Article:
Q&A: charities and property
In this article, Lesley Robinson from Bates Wells Braithwaite answers frequently asked questions on the subject of charity and property.
Are charities allowed to own property?
Of course, just like any other organisation, legal body or person. If the charity is incorporated, the charitable company will own the freehold, leasehold or tenancy in its own name subject to the terms of its memorandum and articles. If the charity is unincorporated, the property can be held in the names of up to four individual trustees who will hold the property on trust for the charity. The governing document of some charities may allow the property to be held by a custodian trustee on behalf of the trustees. Where a charity is the freeholder, it can deal with the land however it wants, without reference to any other landowner, subject to the terms of its governing document. Where a charity is the leaseholder or tenant of land or property, the terms of the lease mean the consent of the landlord will usually be needed before the charity can do anything in relation to that property.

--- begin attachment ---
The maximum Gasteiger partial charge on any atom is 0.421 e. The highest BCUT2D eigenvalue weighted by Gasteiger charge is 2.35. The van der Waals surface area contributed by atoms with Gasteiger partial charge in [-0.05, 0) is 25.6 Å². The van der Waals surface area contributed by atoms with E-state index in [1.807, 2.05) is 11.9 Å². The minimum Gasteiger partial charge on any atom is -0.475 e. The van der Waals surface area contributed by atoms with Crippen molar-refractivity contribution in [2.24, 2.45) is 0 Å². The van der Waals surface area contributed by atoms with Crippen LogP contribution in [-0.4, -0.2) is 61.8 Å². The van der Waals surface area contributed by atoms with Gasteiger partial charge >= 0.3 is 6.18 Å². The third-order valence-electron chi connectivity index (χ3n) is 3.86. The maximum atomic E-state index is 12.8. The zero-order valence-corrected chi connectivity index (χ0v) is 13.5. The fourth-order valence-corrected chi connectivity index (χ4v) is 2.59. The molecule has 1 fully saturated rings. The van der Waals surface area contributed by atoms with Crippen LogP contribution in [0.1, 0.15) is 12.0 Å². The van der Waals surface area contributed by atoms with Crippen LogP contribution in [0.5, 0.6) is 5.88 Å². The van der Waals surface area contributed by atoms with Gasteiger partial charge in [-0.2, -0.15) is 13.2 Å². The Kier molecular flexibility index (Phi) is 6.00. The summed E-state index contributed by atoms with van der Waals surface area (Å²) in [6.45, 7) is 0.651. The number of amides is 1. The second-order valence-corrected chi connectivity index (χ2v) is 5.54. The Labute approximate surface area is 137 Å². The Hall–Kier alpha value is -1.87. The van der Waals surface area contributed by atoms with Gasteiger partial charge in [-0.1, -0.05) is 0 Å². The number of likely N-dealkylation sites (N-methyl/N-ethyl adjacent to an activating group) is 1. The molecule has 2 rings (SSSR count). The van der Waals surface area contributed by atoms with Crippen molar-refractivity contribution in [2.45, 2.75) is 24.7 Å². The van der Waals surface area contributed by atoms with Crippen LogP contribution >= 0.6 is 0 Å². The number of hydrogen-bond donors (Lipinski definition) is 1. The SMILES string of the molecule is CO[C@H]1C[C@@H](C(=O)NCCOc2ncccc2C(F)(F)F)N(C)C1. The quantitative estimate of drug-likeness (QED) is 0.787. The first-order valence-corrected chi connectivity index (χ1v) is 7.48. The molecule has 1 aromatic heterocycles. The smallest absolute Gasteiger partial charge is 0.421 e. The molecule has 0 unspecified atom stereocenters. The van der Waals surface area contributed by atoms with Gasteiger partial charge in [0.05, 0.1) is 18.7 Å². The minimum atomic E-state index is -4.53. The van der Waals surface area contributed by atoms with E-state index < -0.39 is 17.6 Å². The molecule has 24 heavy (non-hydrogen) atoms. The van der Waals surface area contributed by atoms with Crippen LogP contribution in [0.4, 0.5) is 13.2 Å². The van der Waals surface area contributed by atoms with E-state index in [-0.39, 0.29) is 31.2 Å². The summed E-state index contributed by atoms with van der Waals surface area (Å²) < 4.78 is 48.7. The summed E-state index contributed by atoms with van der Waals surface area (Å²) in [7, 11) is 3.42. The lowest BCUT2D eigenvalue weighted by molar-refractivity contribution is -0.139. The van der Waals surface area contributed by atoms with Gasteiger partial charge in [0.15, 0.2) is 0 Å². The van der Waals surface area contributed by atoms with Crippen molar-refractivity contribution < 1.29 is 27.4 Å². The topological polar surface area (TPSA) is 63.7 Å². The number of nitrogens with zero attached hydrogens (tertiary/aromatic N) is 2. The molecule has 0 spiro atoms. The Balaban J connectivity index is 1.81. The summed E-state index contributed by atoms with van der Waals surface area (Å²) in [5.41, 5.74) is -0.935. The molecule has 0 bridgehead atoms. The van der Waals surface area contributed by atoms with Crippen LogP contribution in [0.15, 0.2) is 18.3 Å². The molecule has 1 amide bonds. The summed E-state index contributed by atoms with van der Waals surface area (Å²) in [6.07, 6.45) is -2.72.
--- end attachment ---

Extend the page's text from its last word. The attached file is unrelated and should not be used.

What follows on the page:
What should trustees do when acquiring property?
Whether a charity is acquiring a freehold or leasehold interest, the trustees should ensure they are acting in accordance with the terms of the trust. Trustees also have a general duty of prudence to act reasonably, which may require the trustees to take appropriate professional advice. This will ensure that the terms offered are reasonable for the charity’s intended use and are not too onerous and that a proper and that affordable price is being paid. Trustees must also check whether they have a power to acquire and hold property under the charity’s governing document. If there is no express power, they can apply to the Charity Commission to amend the governing document…
Click on the link below to read the rest of the Bates Wells Braithwaite briefing.
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